Business owner Michael Warren resigned from the Downtown Lodi Business Partnership board on Wednesday, writing in a statement that he is “fundamentally at odds with the policies and practices of the organization.”
Warren, owner of Crush Kitchen + Bar and the Market at Crush, turned in his resignation about a month after he questioned the board’s finances at a Lodi City Council meeting.
Warren, who was elected to the board in December, questioned bonuses to the executive director Jaime Watts. He centered his remarks around roughly $5,000 in bonuses linked to the farmers’ market.
In a statement he provided to the News-Sentinel, he said he was unable to reconcile with his fellow board members and provide transparency to the public. But he plans to continue questioning the DLBP as a business owner and demand accountability.
“In the wake of these events I can only hope that the city and my fellow business owners who fund the DLBP demand to know where their hard-earned money is being spent,” he said.
It is unfortunate that Warren decided to resign, said Nancy Byer-Hauan, executive board member and president of the partnership.
“After such a brief time on the board, he did not allow himself the opportunity to contribute to the growth of the organization,” Byer-Hauan said in a written statement.
Warren went before the council in early April because he said he reviewed some of the board’s finances and felt they should be public, especially because it involves taxpayer money.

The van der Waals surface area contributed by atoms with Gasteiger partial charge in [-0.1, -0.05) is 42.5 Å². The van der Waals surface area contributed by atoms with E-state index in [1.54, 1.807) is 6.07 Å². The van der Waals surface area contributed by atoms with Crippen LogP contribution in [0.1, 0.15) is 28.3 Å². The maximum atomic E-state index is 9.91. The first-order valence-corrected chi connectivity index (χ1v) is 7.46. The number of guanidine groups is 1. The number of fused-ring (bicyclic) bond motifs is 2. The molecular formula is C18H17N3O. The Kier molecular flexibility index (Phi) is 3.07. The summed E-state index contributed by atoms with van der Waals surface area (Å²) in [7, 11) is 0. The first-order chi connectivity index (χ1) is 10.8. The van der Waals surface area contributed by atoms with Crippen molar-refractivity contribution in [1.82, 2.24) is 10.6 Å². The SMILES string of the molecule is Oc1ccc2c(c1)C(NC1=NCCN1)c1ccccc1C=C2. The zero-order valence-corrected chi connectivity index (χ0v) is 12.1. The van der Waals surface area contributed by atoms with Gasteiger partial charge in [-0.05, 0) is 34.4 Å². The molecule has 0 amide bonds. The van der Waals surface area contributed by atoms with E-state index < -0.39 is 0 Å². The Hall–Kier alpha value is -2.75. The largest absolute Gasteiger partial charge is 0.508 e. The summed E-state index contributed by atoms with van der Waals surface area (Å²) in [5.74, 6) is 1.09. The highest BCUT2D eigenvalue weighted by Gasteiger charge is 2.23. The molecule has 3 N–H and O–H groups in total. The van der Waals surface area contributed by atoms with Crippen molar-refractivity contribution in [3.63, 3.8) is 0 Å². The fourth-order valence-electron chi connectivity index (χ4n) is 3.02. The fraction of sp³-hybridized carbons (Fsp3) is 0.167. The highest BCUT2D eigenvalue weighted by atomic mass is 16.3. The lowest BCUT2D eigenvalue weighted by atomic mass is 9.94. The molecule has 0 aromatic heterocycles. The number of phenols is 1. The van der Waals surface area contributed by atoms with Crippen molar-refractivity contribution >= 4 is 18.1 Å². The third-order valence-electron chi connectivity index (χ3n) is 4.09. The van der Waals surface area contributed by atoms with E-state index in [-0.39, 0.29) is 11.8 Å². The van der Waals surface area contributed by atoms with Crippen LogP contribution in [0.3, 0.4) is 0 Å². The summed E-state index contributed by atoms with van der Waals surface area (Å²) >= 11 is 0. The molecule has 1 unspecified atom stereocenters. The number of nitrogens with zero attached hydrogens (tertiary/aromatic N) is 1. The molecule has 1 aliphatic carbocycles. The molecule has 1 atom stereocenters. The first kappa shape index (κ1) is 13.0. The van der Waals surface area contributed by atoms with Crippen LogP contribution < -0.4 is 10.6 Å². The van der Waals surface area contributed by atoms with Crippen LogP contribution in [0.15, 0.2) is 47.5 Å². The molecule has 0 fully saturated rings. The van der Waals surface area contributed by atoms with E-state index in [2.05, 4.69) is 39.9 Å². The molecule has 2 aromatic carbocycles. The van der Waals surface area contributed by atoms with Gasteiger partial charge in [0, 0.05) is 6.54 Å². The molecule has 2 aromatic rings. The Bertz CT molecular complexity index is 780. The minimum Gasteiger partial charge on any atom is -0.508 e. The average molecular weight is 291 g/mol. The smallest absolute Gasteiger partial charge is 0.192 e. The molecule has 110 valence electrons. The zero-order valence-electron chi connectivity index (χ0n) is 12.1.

He then was out of town for the next meeting and missed the meeting this past Monday, where Byer-Hauan reviewed a pledge the board members signed when they were elected.
Byer-Hauan specifically pointed to the portion of the code that asks board members to not “engage in gossip, speculation or innuendo about the board members or civic leaders,” she said.
Warren said he felt that as a board member it was his duty to make these finances public. He took his concerns to the council because he wants residents to be able to help shape the organization’s direction. He said it was not about personal vendettas.
“(I) have simply offered the public an opportunity to view what should be in the public record already. It is entirely inappropriate to demand a pledge which furthers the ‘secret society’ that current and former board members have fostered,” he said.